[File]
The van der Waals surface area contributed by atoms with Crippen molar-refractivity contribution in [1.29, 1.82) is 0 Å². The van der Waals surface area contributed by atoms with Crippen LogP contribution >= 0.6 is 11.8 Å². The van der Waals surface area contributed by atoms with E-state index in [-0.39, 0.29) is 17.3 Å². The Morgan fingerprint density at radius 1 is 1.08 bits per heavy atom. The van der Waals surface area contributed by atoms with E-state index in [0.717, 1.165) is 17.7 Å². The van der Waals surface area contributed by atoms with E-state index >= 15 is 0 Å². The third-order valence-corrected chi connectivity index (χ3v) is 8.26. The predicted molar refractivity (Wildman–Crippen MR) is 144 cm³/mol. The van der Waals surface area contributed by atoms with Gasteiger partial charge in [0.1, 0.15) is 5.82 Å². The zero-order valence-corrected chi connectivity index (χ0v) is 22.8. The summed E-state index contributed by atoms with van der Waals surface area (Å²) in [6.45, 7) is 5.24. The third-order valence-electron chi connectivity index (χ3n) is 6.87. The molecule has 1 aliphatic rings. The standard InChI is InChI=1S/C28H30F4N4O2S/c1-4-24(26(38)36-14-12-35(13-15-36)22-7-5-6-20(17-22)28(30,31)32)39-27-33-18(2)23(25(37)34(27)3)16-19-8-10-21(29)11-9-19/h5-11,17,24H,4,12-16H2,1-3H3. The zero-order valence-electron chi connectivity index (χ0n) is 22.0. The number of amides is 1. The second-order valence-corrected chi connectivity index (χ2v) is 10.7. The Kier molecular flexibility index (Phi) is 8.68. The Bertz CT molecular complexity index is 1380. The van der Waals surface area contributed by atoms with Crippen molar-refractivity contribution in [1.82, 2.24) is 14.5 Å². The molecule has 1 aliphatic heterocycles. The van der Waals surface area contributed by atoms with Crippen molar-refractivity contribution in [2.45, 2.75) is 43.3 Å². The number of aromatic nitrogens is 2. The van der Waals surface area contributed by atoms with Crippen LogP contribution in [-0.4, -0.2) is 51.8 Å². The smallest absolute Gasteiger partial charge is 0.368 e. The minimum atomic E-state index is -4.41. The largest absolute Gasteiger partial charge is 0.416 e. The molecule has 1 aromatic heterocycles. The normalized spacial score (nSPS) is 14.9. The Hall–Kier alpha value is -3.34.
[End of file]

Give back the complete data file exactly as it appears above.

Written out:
The van der Waals surface area contributed by atoms with Crippen molar-refractivity contribution in [1.29, 1.82) is 0 Å². The van der Waals surface area contributed by atoms with Crippen LogP contribution >= 0.6 is 11.8 Å². The van der Waals surface area contributed by atoms with E-state index in [-0.39, 0.29) is 17.3 Å². The Morgan fingerprint density at radius 1 is 1.08 bits per heavy atom. The van der Waals surface area contributed by atoms with E-state index in [0.717, 1.165) is 17.7 Å². The van der Waals surface area contributed by atoms with E-state index >= 15 is 0 Å². The third-order valence-corrected chi connectivity index (χ3v) is 8.26. The predicted molar refractivity (Wildman–Crippen MR) is 144 cm³/mol. The van der Waals surface area contributed by atoms with Gasteiger partial charge in [0.1, 0.15) is 5.82 Å². The zero-order valence-corrected chi connectivity index (χ0v) is 22.8. The summed E-state index contributed by atoms with van der Waals surface area (Å²) in [6.45, 7) is 5.24. The third-order valence-electron chi connectivity index (χ3n) is 6.87. The molecule has 1 aliphatic rings. The standard InChI is InChI=1S/C28H30F4N4O2S/c1-4-24(26(38)36-14-12-35(13-15-36)22-7-5-6-20(17-22)28(30,31)32)39-27-33-18(2)23(25(37)34(27)3)16-19-8-10-21(29)11-9-19/h5-11,17,24H,4,12-16H2,1-3H3. The zero-order valence-electron chi connectivity index (χ0n) is 22.0. The number of amides is 1. The second-order valence-corrected chi connectivity index (χ2v) is 10.7. The Kier molecular flexibility index (Phi) is 8.68. The Bertz CT molecular complexity index is 1380. The van der Waals surface area contributed by atoms with Crippen molar-refractivity contribution in [1.82, 2.24) is 14.5 Å². The molecule has 1 aliphatic heterocycles. The van der Waals surface area contributed by atoms with Crippen molar-refractivity contribution in [2.45, 2.75) is 43.3 Å². The number of aromatic nitrogens is 2. The van der Waals surface area contributed by atoms with Crippen LogP contribution in [-0.4, -0.2) is 51.8 Å². The smallest absolute Gasteiger partial charge is 0.368 e. The minimum atomic E-state index is -4.41. The largest absolute Gasteiger partial charge is 0.416 e. The molecule has 1 aromatic heterocycles. The normalized spacial score (nSPS) is 14.9. The Hall–Kier alpha value is -3.34.